Joan Abela:Hospitaller Malta and the Mediterranean Economy in the Sixteenth Century
The Boydell Press, Woodbridge, 2018.
The study of early Hospitaller Malta has advanced rapidly in recent years, benefiting from increasing access to archival collections which permit deeper historical investigation at social and economic as well as political and institutional levels.
The author of this new study on Hospitaller Malta and the Mediterranean Economy has been instrumental in the rehabilitation of the Notarial Archives in Valletta, and her work is an eloquent reflection of the signficance of the thousands of notarial deeds preserved there for the reconstruction of social and economic realities in past times.
Joan Abela needs no introduction in the growing field of Maltese heritage. The book’s cover image will immediately remind readers of this connection: a map of the Levant on a piece of parchment, orginally part of a portulan chart of the Mediterranean, which was recycled into the binding of a 17th-century notarial register.
In this densely-researched book, which was written as a doctoral dissertation under the supervision of Maria Fusaro, professor at the University of Exeter, the author succeeds in reconstructing important dimensions of early Hospitaller Malta in the wider regional context.
As Fusaro points out in her Foreword, the book provides a “nuanced portrait of the socio-economic development of a heavily militarised society”.
“The real protagonist of this book is the population of Malta itself; not the well-known Knights of St John, the offspring of European Catholic nobility, but the local notables, merchants, seafarers and those small-scale entrepreneurs of both sexes who responded to epochal challenges with remarkable resilience and inventiveness.”
The Introduction (1-15) presents the wider context of Mediterranean historiography, notably contemporary trends which emphasize institutional adaptation and regional connectivity.
Chapter 1, titled ‘New Institutions and Laws 1530-65’ (17-65), outlines some of the relevant late medieval points to be developed under early Hospitaller rule, namely Malta’s dependence on Sicilian duty-free grain supplies, and the role played by its muncipal administrators, the jurats and other officials of the Mdina-based Università which largely functioned according to established Sicilian models. In a long section titled ‘The early legislation and the usurpation of local rights’ (51-60), the author maps the early attempts by the Hospitaller government to consolidate its control over its new dominions of Malta, Gozo and Tripoli, and notes the difficulty the Knights faced in their new role as legislators for different subjects according to Sicilian and Rhodian models.
No reference is made in this context to the Hospitaller dominion of Tripoli, home to a substantial Muslim community where the Order of St John was installed by Charles V and faced specific legislative challenges, taking the military order into relatively uncharted territory.
The author argues that the Order found it difficult to transfer the island-state model adopted in Rhodes, because of the legal obligations it had towards the Maltese (65).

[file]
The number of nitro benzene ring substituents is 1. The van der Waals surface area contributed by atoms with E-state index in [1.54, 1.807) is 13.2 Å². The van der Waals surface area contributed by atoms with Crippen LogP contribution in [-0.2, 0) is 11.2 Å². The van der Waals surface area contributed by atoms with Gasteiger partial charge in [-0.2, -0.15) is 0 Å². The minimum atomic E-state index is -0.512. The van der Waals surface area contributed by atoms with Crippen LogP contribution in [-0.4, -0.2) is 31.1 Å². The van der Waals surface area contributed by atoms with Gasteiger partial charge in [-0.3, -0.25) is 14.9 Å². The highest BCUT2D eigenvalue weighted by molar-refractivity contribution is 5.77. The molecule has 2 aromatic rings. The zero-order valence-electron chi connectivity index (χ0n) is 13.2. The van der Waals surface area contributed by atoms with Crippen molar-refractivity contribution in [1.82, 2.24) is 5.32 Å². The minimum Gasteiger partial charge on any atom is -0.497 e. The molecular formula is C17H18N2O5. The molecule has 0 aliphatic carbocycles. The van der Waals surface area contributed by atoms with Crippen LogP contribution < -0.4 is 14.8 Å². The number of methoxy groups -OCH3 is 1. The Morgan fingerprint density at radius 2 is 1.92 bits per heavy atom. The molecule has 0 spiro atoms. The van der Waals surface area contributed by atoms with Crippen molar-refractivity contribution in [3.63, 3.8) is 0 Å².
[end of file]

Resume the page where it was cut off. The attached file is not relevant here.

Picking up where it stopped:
Special concessions were sought, and obtained, for the Greek subjects who settled in 1530. In the early years of Hospitaller rule, Maltese complaints were already addressing the perceived erosion of traditional rights by the new governors, despite the pledge undertaken to respect them in 1530.
The book proceeds with three case-studies which illustrate in detail the economic and social evolution of early Hospitaller Malta. Chapter 2 investigates the grain trade (66-111), which was designed to ensure that the islands would be adequately provisioned at all times.
The three Università of Mdina, Vittoriosa and Gozo functioned as official agents for grain imports from Sicily, offering local investors the opportunity to participate profitably in the trade.
The book proceeds with three case-studies which illustrate in detail the economic and social evolution of early Hospitaller Malta
Abela makes the case for the growing lead of the Università at Birgu in this sphere (87). Nevertheless, any trading in grain had to be covered by a licence issued by the Università of Mdina (104).
Against the backdrop of a growing population, augmented by the influx of new settlers, the Maltese authorities sought to meet rising demand. Frequent hurdles were encountered in the Sicilian grain ports.
While Maltese consuls and Hospitaller receivers were in place to intervene in trading disputes, matters relating to charges on grain importation could be a source of tension between Sicilian viceroys and the Order.
Formal confirmation of the old Maltese privilege of the tratte could not always ensure its smooth implimentation in the grain ports, particularly in times of pressure like poor harvests or war.
The author shows how merchants resorted to early forms of insurance to safeguard their interests, as shown by a contract of 1545 (100-101).
The picture of dependence on Sicily, which confirms the established historiography, provides a backdrop of continuity from late medieval to early Hospitaller times, with rising demand emphasizing the indispensable lifeline of the Sicilian grain ports for the Maltese population and the Hospitaller state. Chapter 3 examines the role played by women in economic activities (112-50). Abela exploits notarial documents to show the participation of numerous foreign-born women in the rapidly-developing harbour economy, while arguing that Maltese women were possibly more inclined to fit traditional roles (150).
The author succeeds in presenting the emergence of a new, multicultural, socially diverse and economically vibrant harbour community mainly from the perspective of its female participants.